1. Main Character Must be a Young Adult.
I say young adult, because I think you can have quite young protagonists, younger than teenagers, and a bit older, into their early twenties. This is a magical age in anyone's life. It is also a bit of a trying time for many. Socially, it is difficult for almost everyone. There is a lot of self doubt and fear. Strong emotions hit hard at this age and must be dealt with for the first time. Falling in love really hard with someone for the first time usually also happens at this point of life and can be rather mystical, magical, amazing and horrible all at once. Young adults sort of start narrating their own lives at this point. They see their lives as an adventure book where wonderful and awful things happen. And, for most of them, they hold out hope that things will get better if they hang in there.
2. Invent Some Screwball/Original Characters.
No need to go through the lengthy list of original, interesting and bizarre characters in the Harry Potter series, other than to point out how successful those books were in great part due to those extremely identifiable characters. The thing that really makes a book interesting isn't magic, werewolves or love between a human and a vampire; it's the characters. Funny, silly, scary, weird, fanatical, characters. Once you have some of those your story will take off without you if you're not careful. Young adults love to read about characters they believe are more off-kilter than themselves. Quite often they feel like the weirdo; give them someone else to identify with and laugh at.
3. Put Your Characters in Danger.
Danger Will Robinson! If your characters aren't in trouble for their lives, find a way to put them in some. I know there are some really great YA books out there where their lives aren't in danger, but perhaps their sanity, or reputations are. Something must be at risk. But putting their actual lives in danger, if you do it believably within the confines of the universe you've created, it makes the book much more exciting. When kids are young, they loved to be chased. Running away from danger is exciting. Turning and facing it is even more exciting. I'm just saying, real danger creates the adventure both kids and young adults crave - (especially if they can safely read about it within the confines of written book).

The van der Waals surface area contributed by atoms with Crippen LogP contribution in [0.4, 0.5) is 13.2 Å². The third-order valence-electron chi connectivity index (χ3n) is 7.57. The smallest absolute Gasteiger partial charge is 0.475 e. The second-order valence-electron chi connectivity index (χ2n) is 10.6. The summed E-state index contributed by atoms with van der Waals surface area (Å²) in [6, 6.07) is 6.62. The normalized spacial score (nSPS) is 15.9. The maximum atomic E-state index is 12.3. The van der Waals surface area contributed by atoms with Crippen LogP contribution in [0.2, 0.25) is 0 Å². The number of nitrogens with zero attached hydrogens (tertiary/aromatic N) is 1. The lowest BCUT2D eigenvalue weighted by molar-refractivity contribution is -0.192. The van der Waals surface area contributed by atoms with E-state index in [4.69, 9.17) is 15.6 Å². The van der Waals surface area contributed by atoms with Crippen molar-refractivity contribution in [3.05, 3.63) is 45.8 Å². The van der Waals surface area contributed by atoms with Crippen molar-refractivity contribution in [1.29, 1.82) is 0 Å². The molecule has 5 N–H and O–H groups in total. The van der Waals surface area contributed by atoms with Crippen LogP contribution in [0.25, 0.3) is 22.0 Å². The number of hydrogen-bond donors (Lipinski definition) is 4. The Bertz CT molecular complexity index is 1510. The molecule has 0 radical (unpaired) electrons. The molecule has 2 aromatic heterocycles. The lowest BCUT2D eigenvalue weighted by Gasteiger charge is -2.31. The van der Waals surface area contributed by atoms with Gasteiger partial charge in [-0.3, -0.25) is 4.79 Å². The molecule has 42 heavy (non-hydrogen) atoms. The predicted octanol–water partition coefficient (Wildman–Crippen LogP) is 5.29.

4. Create a Sympathetic Hook.
If the reader doesn't identify with your character(s) for one reason or another they won't really care about them. You can put them in danger all day long, but it won't matter if the reader doesn't like them. One great way to do this is to hurt them somehow. I know, it doesn't sound nice, but if your protagonist isn't struggling in some way (their parents are dead; their only friend is moving away; they don't know where their next meal is coming from; they're suffering from severe acne, you know, the kind that scars) it's hard for teenagers, who already don't feel like they fit in, to relate.
5. Add a Fantastical Element.
This isn't always necessary, but it helps. Almost every adolescent in the world feels powerless.
They are forced to go to school by parents who don't understand them; they have to relate to heartless, cruel peers who are out to ruin their lives daily; they have piles of homework to complete each day from 38 different teachers. It's nice for them to fantasize about having power. It could be invisibility, it could be magic, it could be sucking blood from people and staying out of the sun, but something that gives them a sense of power. It's liberating.